Tai Leong Cheong may have a tiny footprint, but its customer base has spread beyond Macao. According to Ng, the business has grown by “five or six-fold” in recent years; its distribution network stretches into Hong Kong and Zhuhai, and its iconic curry pastes are also for sale on online platforms like Taobao.
Myanmese-inspired belacan from Golden Tower (金塔牌)
Golden Tower is another local condiment brand being run by someone who hadn’t ever planned to work in the sauce sector. Patrick Ho is an IT professional who took over from his father, Golden Tower’s Myanmar-born founder, Ho Veng Ian, 18 years ago.
The senior Ho was an entrepreneur who started the Nam Va Trading company in 1974, having relocated to Macao the decade prior. Like many of his compatriots, Ho resided in the Three Lamps District (Rotunda de Carlos da Maia) and struggled to find work due to language barriers. He wound up opening his own store, initially selling imported products from Myanmar and Malaysia.
In the 1990s, however, Ho developed his own take on Myanmese-inspired sauces – believing their special balance of salt with spice would better cater to Macao tastes than other Southeast Asian sauces available in the market. Patrick Ho explained how his father’s assiduous research took him back to Myanmar, where he spent months studying with Myanmese chefs. “He started learning how to produce belacan [a type of shrimp paste] and how to make mohinga [a type of fish soup],” the junior Ho notes.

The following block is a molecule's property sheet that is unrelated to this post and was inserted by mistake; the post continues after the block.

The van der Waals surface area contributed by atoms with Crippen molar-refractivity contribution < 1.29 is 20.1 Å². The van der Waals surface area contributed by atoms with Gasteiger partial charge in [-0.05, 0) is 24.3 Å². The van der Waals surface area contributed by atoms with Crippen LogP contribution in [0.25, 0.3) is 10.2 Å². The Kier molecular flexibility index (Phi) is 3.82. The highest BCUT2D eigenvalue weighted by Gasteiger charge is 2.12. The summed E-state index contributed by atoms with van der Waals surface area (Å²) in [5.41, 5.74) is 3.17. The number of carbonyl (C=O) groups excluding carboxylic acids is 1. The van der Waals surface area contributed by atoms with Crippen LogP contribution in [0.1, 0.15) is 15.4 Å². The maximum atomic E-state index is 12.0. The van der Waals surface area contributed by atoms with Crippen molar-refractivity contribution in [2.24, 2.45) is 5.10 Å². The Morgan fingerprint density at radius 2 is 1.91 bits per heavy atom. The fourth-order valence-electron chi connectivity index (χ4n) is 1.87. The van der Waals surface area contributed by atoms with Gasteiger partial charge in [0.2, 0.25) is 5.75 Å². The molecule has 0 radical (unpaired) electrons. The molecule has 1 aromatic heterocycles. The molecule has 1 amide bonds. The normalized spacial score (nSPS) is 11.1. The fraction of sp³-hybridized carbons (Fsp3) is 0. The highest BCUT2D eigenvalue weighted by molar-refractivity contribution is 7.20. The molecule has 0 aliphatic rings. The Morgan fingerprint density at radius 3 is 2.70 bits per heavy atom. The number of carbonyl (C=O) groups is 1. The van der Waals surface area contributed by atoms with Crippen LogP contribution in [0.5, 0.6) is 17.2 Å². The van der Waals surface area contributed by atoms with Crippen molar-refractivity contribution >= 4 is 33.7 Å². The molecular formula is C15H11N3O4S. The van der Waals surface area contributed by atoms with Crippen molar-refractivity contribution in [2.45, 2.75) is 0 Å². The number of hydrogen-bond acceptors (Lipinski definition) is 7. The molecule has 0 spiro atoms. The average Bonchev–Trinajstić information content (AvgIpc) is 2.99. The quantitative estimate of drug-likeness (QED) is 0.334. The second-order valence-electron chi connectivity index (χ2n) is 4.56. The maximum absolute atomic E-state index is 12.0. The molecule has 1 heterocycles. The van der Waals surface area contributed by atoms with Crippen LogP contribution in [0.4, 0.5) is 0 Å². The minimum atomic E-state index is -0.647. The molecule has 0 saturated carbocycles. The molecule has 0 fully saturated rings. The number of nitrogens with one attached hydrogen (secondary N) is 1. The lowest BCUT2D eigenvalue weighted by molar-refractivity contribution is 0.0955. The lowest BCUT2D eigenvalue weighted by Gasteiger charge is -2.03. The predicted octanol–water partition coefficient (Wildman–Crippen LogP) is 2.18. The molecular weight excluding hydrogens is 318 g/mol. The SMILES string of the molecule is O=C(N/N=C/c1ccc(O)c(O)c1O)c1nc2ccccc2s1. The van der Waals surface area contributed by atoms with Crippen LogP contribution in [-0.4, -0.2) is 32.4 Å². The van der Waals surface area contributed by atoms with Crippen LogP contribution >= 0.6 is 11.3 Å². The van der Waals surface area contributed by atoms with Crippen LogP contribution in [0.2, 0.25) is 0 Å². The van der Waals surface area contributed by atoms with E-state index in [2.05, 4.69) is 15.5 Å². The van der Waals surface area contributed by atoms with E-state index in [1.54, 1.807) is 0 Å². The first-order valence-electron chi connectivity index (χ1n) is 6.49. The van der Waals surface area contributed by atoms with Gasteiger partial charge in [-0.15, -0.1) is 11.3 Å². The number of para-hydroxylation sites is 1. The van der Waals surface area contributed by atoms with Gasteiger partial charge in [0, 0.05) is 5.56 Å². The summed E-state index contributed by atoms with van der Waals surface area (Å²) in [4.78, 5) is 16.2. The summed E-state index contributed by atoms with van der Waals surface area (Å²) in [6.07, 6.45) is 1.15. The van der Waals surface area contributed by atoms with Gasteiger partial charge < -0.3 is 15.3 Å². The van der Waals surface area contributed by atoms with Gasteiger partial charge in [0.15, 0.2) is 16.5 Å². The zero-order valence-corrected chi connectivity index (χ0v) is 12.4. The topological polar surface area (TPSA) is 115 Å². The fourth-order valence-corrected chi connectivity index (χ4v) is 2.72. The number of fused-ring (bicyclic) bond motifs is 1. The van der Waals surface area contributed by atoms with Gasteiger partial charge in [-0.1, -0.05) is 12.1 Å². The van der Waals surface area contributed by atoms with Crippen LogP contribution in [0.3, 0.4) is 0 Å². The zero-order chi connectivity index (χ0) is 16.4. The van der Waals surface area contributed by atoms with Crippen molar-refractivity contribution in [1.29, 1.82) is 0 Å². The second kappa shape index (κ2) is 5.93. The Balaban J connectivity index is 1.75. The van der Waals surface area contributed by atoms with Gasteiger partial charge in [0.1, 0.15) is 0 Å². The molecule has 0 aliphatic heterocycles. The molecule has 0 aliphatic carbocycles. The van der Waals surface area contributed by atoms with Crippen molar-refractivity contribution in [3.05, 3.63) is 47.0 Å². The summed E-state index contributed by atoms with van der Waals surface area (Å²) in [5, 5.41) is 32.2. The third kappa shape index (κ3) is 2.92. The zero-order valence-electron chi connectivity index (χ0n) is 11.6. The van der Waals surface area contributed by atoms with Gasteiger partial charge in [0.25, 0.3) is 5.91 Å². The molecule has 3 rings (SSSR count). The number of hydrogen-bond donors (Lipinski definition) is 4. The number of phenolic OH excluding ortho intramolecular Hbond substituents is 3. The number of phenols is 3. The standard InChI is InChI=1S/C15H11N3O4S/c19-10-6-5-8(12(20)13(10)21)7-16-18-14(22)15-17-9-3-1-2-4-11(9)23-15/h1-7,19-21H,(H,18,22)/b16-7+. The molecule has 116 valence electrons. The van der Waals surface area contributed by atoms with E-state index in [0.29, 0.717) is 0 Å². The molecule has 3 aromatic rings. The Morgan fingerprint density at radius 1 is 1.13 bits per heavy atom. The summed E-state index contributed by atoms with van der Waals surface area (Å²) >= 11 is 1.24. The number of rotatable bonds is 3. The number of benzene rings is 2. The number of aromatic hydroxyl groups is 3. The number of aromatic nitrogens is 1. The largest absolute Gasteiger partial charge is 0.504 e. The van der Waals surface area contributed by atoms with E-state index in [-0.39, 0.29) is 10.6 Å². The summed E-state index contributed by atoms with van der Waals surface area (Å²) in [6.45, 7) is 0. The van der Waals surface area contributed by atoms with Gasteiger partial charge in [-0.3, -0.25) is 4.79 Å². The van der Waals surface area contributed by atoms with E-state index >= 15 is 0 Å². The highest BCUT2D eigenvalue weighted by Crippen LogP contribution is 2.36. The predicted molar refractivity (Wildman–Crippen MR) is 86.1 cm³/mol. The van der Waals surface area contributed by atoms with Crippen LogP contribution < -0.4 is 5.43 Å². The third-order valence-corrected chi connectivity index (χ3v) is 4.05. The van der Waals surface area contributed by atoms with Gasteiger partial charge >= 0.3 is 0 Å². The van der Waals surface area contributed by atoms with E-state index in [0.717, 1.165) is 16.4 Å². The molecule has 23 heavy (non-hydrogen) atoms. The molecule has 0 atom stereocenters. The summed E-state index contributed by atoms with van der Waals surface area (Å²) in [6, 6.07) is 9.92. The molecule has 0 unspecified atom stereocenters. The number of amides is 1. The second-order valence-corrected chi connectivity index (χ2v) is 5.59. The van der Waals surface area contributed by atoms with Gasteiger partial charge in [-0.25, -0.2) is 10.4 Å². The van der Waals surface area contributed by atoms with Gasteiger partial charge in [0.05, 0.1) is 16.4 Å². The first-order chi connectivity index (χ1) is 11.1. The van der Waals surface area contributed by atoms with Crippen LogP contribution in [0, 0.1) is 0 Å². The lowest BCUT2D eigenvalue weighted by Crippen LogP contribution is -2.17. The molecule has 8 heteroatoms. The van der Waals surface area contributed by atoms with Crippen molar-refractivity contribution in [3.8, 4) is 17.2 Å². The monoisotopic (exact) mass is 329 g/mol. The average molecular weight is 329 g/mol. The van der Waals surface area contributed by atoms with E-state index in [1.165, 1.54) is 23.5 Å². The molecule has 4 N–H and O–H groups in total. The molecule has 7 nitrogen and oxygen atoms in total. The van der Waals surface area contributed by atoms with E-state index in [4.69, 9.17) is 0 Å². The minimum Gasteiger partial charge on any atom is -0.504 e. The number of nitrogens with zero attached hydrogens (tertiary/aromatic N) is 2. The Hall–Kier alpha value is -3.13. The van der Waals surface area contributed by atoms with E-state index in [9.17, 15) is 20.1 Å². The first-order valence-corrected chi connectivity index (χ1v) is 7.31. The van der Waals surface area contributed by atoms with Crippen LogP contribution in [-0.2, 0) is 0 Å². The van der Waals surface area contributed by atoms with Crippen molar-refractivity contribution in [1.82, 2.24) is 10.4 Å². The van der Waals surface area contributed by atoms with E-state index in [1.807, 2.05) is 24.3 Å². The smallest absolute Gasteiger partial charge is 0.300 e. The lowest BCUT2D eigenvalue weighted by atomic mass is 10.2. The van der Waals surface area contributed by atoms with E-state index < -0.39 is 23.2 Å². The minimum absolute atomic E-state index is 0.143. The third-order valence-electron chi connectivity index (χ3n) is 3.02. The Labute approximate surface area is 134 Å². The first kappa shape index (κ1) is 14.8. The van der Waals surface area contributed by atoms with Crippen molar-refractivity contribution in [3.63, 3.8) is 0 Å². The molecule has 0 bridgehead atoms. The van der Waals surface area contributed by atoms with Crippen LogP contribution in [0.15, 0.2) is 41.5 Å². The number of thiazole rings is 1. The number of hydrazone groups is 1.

Equipped with new-found knowledge, Ho Veng Ian returned to Macao and launched Golden Tower as part of Nam Va Trading. The brand’s signature condiment is called ‘Myanmar Scallop Belachan’ – a product locals tend to pair with Golden Tower’s handmade noodles, Patrick Ho says.
He didn’t start his career in IT expecting to someday be at the helm of his father’s rather traditionally run enterprise. But a chance meeting with Ho senior’s business partner inspired him to turn his hand to the brand. For almost two decades, Patrick Ho has been working to revitalise Golden Tower through a variety of measures. He revamped product packaging in a bid to appeal to younger customers, for instance, and has standardised the company’s manufacturing processes to ensure consistent quality is delivered in every jar.
Patrick Ho also actively participates in trade expos, like the Macao International Trade & Investment Fair and the Guangdong and Macao Branded Products Fair, aiming to boost brand recognition. His current ambition is to get his father’s carefully developed belacan into the mainland and beyond.
These four condiment companies offer unique tastes of Macao – and through their stories, precious insights into the city’s history. Each one embodies a story of survival through thick and thin. Most are multigenerational tributes to hardworking families who’ve made Macao their home. Their products add a little zing to the dinner tables near and far, but also a topic of conversation.